Guide to Creating a Double Exposure Effect in Photoshop

In the world of Photoshop and other photo editing software, it is so easy to create unique, stunning effects that you can’t get with just a camera. With a few techniques and a willingness to experiment, you can take an average photo and transform it into an amazing work of art. A double exposure effect, for example, can be taken to the next level with Photoshop. Here’s a simple technique that will help you merge two photos into a creative and artistic image:

For this tutorial, Manni uses a portrait of a man and a picture of leaves on trees. He moves the portrait over to the leaves image so he has two layers.

Once you have your two layers and your subject is placed where you like, you can:

  • Use the Quick Selection Tool to select your subject.
  • At the bottom of the Layers Panel, click Add layer mask to reveal your background.
  • Right click on the mask and choose Refine Mask, then outline the subject to get a better mask.

refine mask tool

Now, to start adding in effects and merging the two images, bringing the background out on top of the subject, follow these steps:

  • Drag the mask layer down to the leaves (background) layer and delete it from the portrait layer.
  • From the portrait layer, go into the blending modes drop down menu at the top of the Layer Panel and choose Vivid Light.
  • Invert the leaves layer (not the mask) to change the color completely.
  • Unlink the leaves layer from the mask so you can move the layer around (cmd + t/ctrl + t to rotate the image)
  • On the mask layer, paint black around the edges of the subject to clean them up.

mask layer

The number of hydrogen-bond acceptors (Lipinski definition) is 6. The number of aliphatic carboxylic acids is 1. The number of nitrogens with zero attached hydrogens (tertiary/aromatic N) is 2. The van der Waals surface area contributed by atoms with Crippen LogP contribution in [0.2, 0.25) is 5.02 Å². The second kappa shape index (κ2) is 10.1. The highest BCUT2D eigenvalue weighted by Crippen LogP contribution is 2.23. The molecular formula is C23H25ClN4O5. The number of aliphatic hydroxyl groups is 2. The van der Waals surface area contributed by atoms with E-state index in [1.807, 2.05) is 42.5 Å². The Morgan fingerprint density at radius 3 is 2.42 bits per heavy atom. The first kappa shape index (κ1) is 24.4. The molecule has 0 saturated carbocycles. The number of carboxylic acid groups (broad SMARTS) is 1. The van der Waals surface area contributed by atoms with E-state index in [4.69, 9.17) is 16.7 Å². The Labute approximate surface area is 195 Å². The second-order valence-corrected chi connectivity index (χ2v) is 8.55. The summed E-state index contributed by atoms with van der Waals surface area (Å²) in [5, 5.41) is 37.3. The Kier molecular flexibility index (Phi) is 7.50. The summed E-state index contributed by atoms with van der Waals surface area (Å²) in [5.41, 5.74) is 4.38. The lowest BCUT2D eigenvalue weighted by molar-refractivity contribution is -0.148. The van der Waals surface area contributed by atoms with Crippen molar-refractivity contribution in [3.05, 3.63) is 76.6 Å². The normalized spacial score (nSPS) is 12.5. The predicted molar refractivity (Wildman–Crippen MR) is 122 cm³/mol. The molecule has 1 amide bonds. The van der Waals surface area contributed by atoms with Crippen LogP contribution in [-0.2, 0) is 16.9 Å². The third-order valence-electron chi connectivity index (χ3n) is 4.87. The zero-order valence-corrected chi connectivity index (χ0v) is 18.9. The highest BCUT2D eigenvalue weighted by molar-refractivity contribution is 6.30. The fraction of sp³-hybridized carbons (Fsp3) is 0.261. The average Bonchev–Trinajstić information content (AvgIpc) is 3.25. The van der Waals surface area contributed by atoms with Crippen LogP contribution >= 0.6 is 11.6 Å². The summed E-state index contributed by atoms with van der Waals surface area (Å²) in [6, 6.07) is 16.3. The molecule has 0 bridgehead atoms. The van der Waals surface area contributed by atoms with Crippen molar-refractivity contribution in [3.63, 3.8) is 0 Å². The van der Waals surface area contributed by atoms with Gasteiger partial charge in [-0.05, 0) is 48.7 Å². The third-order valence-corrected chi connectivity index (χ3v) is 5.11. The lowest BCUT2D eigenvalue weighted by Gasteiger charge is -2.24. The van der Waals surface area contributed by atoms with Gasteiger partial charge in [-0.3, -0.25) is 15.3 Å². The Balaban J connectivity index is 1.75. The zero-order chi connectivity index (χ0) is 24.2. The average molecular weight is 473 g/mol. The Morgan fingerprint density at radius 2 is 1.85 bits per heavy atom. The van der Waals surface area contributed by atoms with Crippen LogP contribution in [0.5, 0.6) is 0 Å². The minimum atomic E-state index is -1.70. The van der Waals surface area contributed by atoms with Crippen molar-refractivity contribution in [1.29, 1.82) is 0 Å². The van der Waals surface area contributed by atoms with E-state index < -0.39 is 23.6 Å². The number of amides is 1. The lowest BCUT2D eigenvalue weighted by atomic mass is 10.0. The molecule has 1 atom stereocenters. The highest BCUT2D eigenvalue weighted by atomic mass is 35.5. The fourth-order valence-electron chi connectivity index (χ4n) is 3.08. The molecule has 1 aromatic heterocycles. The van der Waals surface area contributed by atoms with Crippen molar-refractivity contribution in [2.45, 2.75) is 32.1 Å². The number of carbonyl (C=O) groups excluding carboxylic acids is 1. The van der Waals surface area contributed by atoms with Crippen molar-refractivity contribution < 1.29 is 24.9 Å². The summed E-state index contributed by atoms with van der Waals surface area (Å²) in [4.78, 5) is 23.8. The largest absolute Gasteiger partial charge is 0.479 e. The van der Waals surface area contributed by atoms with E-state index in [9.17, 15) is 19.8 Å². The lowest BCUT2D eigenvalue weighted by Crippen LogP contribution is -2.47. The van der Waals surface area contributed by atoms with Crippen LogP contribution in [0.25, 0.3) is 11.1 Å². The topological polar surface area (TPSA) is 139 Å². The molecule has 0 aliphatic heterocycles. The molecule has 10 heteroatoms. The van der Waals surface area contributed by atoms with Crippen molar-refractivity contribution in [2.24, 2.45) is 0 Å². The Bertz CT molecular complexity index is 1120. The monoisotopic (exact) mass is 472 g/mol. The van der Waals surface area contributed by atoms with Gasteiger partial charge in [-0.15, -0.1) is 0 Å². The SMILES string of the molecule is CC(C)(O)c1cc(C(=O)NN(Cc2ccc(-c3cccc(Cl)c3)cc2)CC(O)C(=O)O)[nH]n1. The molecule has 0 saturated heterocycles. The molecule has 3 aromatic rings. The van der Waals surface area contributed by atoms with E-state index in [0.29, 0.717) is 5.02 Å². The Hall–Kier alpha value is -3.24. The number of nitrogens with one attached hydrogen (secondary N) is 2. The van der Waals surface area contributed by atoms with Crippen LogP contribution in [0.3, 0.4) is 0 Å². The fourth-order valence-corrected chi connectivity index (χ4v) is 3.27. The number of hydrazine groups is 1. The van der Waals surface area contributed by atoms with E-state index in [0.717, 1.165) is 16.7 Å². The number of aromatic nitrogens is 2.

To adjust the contrast, double tap on the layer to get into the Layer Style menu and move the black slider to the right in Blend If. Then go ahead and continue playing with the colors and effects until you are happy.

Enhancement Tips

  • If you’re going for a more neutral effect, click on the Colorize box under Hue and Saturation.
  • Adjust contrast by adjusting hue, saturation and lightness or with curves.
  • Create a Dodge and Burn layer to enhance features by darkening or lightening them.
  • Use a Gradient Map to experiment with different gradients.
double exposure image

Double Exposure Technique Final Image

You can create completely different looks with the same two photos simply by experimenting. The possibilities are endless!

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2 responses to “Guide to Creating a Double Exposure Effect in Photoshop”

  1. Dan Richards says:

    Excellent article. I went to Corel because it was more user friendly, but still these articles like this for those still using Adobe are well done.

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